Almost all the simulation methods and algorithms to be discussed in later chapters derive their randomness from an infinite supply U0, U1, U2, . . . of random numbers; that is, an independent sequence (Ui) of random variables uniformly distributed on (0, 1). Many users of simulation are content to remain ignorant of how such numbers are produced, merely calling standard functions to produce them. Such attitudes are dangerous, for random numbers are the foundations of our simulation edifice, and problems at higher levels are frequently traced back to faulty foundations.
This chapter is of rather specialized appeal. Do not yield to the temptation to skip it without working exercise 2.17, for many of the random number generators in use (at the time of writing) have serious defects.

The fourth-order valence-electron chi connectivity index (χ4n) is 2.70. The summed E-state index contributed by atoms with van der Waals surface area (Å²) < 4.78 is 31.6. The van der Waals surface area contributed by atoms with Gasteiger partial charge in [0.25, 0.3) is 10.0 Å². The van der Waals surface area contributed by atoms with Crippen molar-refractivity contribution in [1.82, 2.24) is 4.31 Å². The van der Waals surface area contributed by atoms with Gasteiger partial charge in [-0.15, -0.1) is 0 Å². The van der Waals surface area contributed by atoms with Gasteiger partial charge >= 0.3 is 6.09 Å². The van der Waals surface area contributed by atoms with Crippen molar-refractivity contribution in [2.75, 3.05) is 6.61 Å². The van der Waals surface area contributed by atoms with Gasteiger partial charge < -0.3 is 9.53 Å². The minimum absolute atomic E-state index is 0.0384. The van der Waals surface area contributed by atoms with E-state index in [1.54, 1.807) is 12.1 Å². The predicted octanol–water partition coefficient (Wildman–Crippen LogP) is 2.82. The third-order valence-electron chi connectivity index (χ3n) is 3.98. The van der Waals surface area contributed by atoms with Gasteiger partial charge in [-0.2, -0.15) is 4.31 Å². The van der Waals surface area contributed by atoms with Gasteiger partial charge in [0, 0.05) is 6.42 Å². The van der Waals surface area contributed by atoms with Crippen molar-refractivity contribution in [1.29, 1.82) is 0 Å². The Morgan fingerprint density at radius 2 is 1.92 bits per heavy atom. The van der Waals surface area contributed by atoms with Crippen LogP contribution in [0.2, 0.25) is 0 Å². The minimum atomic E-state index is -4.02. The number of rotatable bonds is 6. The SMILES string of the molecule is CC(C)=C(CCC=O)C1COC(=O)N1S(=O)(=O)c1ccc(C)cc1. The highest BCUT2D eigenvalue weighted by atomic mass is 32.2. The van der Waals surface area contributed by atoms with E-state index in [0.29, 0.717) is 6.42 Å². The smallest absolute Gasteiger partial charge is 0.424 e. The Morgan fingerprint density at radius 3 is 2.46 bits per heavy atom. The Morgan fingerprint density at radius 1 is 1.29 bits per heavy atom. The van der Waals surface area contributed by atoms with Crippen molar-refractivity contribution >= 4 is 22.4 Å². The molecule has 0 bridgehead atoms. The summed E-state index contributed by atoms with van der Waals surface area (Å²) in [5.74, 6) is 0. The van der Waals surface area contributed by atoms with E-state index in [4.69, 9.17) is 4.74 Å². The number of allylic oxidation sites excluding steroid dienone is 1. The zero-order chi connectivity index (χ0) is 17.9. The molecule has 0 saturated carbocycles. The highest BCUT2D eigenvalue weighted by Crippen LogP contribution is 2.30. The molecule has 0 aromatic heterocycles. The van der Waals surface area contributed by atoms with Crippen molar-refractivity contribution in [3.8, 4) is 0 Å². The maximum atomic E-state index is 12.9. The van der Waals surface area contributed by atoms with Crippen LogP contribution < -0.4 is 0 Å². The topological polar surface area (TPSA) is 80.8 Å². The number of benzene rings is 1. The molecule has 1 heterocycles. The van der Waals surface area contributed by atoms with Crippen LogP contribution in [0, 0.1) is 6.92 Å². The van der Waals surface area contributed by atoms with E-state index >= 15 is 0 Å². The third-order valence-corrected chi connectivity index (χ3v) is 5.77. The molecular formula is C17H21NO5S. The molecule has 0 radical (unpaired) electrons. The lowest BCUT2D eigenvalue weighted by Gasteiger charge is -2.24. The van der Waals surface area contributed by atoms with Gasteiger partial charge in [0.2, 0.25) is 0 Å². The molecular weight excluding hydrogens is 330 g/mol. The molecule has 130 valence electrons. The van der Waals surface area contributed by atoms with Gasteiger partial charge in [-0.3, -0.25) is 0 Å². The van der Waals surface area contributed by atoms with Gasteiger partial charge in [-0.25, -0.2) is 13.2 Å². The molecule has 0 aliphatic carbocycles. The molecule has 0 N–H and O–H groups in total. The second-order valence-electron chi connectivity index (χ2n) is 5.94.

There is no mathematical problem with random numbers: their existence is provable from Kolmogorov’s axioms for probability. [See, for example, Neveu (1965, Section 5.1).] However, this result does not produce a realization of a sequence of random numbers for us to use; we have to find some observable process of which the mathematics is a reasonable model. The philosophical problem hinges on that much-abused word “reasonable.” How can we decide from a finite sequence (U1, . . . , Un) whether (Ui) is an adequate model? We have immediately all the philosophical problems of statistical inference.
The earliest users of simulation used physical processes ...